HIGH POINT — Organizers of the High Point Market hope to edge closer to economic normalcy with the spring furniture trade show that officially started Saturday, more than a year after the coronavirus pandemic disrupted the city’s signature event.
Business between home furnishing designers and buyers for retail stores and furniture and accessory exhibitors from across the country will take place in the downtown showroom district through Wednesday. Already this spring’s Market marks a welcome contrast to the spring trade show last year, which was canceled for the first time since World War II because of the COVID-19 threat.
Market organizers don’t expect the same attendance this week as a normal trade show. But they hope the attendance will improve from the make-shift fall Market this past October.
Typically the Market draws 75,000 to 80,000 visitors. Even in its pandemic-impacted state, the Market represents the largest-single annual economic event in North Carolina and the world’s largest home furnishings trade show.
Showrooms only are open to trade show representatives, not the general public. But the Market has a major impact each spring and fall on the local economy as guests spend money at businesses such as restaurants, hotels, dry cleaners and florists, and with construction firms and contractors leading up to the event.
High Point Market Authority President Tom Conley said the lingering impact of the pandemic will stunt trade show attendance this week. International marketgoers, who typically represent 10% of attendance, will have a diminished presence at the spring Market, Conley told The High Point Enterprise.
“With the travel restrictions, people can’t get visas,” he said. “And even if they can get a visa, they have to be quarantined when they get back.”
Preregistration by domestic buyers for this week’s Market is down 15% from the last spring trade show in April 2019, Conley said. So marketgoers face the reality that, as exhibitors, they may not see as many retail store buyers and designers and, as buyers and designers, they might not encounter as many new products.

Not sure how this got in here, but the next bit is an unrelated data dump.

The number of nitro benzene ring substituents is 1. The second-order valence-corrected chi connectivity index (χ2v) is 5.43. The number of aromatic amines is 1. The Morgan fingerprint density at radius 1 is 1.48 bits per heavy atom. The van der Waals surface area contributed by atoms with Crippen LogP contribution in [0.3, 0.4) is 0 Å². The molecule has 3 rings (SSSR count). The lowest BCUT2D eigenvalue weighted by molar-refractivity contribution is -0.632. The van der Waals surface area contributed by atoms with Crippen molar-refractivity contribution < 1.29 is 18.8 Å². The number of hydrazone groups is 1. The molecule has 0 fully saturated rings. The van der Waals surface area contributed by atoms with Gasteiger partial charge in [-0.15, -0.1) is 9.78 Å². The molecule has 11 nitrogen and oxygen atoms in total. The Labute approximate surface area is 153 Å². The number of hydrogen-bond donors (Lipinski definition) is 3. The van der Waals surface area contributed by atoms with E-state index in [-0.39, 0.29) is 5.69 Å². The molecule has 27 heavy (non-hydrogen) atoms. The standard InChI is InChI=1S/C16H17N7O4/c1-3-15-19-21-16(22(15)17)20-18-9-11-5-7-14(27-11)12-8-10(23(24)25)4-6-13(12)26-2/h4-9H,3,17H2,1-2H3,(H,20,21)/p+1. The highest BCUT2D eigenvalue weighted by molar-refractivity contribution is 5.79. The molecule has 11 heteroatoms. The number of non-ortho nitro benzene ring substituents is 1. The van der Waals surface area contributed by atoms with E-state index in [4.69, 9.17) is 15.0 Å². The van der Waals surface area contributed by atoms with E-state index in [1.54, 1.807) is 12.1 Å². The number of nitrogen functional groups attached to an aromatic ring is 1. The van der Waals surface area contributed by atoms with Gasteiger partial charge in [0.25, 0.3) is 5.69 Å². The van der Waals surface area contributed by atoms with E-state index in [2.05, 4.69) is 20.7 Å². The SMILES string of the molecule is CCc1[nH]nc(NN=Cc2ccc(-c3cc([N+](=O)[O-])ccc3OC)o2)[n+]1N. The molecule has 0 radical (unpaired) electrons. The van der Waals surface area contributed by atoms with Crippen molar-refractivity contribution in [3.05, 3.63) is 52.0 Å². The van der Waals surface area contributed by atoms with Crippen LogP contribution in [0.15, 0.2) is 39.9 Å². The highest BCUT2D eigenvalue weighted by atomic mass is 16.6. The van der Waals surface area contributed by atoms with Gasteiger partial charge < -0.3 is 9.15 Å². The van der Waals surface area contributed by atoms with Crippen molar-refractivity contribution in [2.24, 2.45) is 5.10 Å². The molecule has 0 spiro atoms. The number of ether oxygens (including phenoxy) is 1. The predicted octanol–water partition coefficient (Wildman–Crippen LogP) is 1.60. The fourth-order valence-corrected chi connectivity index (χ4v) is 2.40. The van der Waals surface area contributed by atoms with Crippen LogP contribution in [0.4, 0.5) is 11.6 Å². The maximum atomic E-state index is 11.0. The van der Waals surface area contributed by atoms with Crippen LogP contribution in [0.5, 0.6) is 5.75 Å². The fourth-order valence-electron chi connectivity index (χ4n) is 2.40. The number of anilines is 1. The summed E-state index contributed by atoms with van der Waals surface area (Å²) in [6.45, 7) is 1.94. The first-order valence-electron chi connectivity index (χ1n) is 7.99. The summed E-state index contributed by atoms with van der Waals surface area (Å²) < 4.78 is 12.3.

However, Conley said that attendance at Premarket a month ago was much stronger than normal.
“The last two Premarkets have been record-setters in terms of exhibitors that were open and buyers that attended,” Conley said. “So if you look at the spring time frame, we may be down only 5% to 7% if you count the attendance for Premarket.”
Also, attendance at the spring trade show will be better than last fall’s Market, when the number of buyers was off 60% from the pre-pandemic fall trade show in October 2019, Conley said.
“We are slowly getting back to what normal is going to look like,” he said.
High Point City Councilman Chris Williams said he’s encouraged by the rebound in Market since last year. Williams brings a pair of perspectives to the trade show — as a longtime councilman and a logistics manager for International Market Centers.
The pace of orders for freight and caterers in IMC showrooms is up with the lifting of COVID-19 emergency order restrictions, Williams told The Enterprise.
“That’s a positive trend,” he said. “I think it’s going to look a whole lot better than it did last year.”
Conley said Market organizers made the right call at the first of the year to postpone the spring trade show from its traditional date in April to June. The decision was made as vaccines were first being distributed on a wide-scale basis across the nation, and Market organizers decided to put off the trade show for two months to maximize how many people could get inoculated.
“Think of where we were in respect to COVID in April compared to where we are now,” Conley said. “The number of people who have been vaccinated is up. The mask mandate has been taken away.”
Conley and Williams both say that they remain encouraged with the confidence home furnishings companies are showing through major investments in the Market despite the pandemic.
Arkansas-based Riverside Furniture spent $10 million renovating the former, historic YMCA at S. Main Street and Russell Avenue into a new showroom complex covering 70,000 square feet. The building’s last previous use was as the law office for longtime local attorney Joe Floyd.
Last week, International Market Centers — by far the largest Market showroom owner and operator — reemphasized its commitment to the trade show.
IMC officials said the company’s 17 Market properties will showcase 158 new, expanding and relocated showrooms and temporary exhibits among its more than 1,000 total resources at the trade show. IMC will welcome 70 new exhibitors, while another 88 existing brands will expand or relocate for the spring Market.
“A successful High Point Market is crucial to the continued recovery of our industry, and IMC is proud to play its part in bringing buyers and sellers together on home furnishing’s biggest stage,” said Scott Eckman, IMC chief revenue officer.
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